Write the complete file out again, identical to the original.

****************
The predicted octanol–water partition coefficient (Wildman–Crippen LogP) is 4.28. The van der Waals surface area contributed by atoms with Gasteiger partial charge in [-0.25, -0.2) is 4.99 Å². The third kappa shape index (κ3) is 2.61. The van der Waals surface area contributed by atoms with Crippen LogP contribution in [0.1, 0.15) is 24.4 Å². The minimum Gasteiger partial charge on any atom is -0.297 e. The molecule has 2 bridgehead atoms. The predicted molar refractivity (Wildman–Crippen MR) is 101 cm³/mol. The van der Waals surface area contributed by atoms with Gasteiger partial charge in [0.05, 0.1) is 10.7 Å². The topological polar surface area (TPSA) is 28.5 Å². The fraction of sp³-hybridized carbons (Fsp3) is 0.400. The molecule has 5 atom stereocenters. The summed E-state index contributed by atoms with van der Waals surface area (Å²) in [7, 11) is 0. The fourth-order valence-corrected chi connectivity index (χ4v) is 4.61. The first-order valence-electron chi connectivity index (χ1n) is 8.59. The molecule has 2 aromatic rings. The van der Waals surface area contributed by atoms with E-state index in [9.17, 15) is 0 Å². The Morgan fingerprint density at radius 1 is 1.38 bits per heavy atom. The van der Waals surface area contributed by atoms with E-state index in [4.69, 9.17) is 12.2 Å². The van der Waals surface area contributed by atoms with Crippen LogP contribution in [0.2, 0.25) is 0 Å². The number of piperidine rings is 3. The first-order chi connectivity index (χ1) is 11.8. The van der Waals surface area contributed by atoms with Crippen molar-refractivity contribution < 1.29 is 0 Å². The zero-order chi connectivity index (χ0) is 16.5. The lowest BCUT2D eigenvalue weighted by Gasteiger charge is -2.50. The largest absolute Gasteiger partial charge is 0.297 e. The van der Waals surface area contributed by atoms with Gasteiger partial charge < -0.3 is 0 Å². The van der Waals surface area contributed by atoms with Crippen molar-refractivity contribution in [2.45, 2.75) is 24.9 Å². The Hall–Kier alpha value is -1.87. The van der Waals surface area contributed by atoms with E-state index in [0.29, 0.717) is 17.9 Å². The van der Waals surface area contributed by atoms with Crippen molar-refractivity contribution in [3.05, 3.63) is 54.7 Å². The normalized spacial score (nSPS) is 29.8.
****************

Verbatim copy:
The predicted octanol–water partition coefficient (Wildman–Crippen LogP) is 4.28. The van der Waals surface area contributed by atoms with Gasteiger partial charge in [-0.25, -0.2) is 4.99 Å². The third kappa shape index (κ3) is 2.61. The van der Waals surface area contributed by atoms with Crippen LogP contribution in [0.1, 0.15) is 24.4 Å². The minimum Gasteiger partial charge on any atom is -0.297 e. The molecule has 2 bridgehead atoms. The predicted molar refractivity (Wildman–Crippen MR) is 101 cm³/mol. The van der Waals surface area contributed by atoms with Gasteiger partial charge in [0.05, 0.1) is 10.7 Å². The topological polar surface area (TPSA) is 28.5 Å². The fraction of sp³-hybridized carbons (Fsp3) is 0.400. The molecule has 5 atom stereocenters. The summed E-state index contributed by atoms with van der Waals surface area (Å²) in [7, 11) is 0. The fourth-order valence-corrected chi connectivity index (χ4v) is 4.61. The first-order valence-electron chi connectivity index (χ1n) is 8.59. The molecule has 2 aromatic rings. The van der Waals surface area contributed by atoms with E-state index in [9.17, 15) is 0 Å². The Morgan fingerprint density at radius 1 is 1.38 bits per heavy atom. The van der Waals surface area contributed by atoms with E-state index in [4.69, 9.17) is 12.2 Å². The van der Waals surface area contributed by atoms with Crippen LogP contribution in [0.2, 0.25) is 0 Å². The number of piperidine rings is 3. The first-order chi connectivity index (χ1) is 11.8. The van der Waals surface area contributed by atoms with Crippen molar-refractivity contribution < 1.29 is 0 Å². The zero-order chi connectivity index (χ0) is 16.5. The lowest BCUT2D eigenvalue weighted by Gasteiger charge is -2.50. The largest absolute Gasteiger partial charge is 0.297 e. The van der Waals surface area contributed by atoms with Gasteiger partial charge < -0.3 is 0 Å². The van der Waals surface area contributed by atoms with Crippen molar-refractivity contribution in [2.45, 2.75) is 24.9 Å². The Hall–Kier alpha value is -1.87. The van der Waals surface area contributed by atoms with E-state index in [0.29, 0.717) is 17.9 Å². The van der Waals surface area contributed by atoms with Crippen molar-refractivity contribution in [3.05, 3.63) is 54.7 Å². The normalized spacial score (nSPS) is 29.8.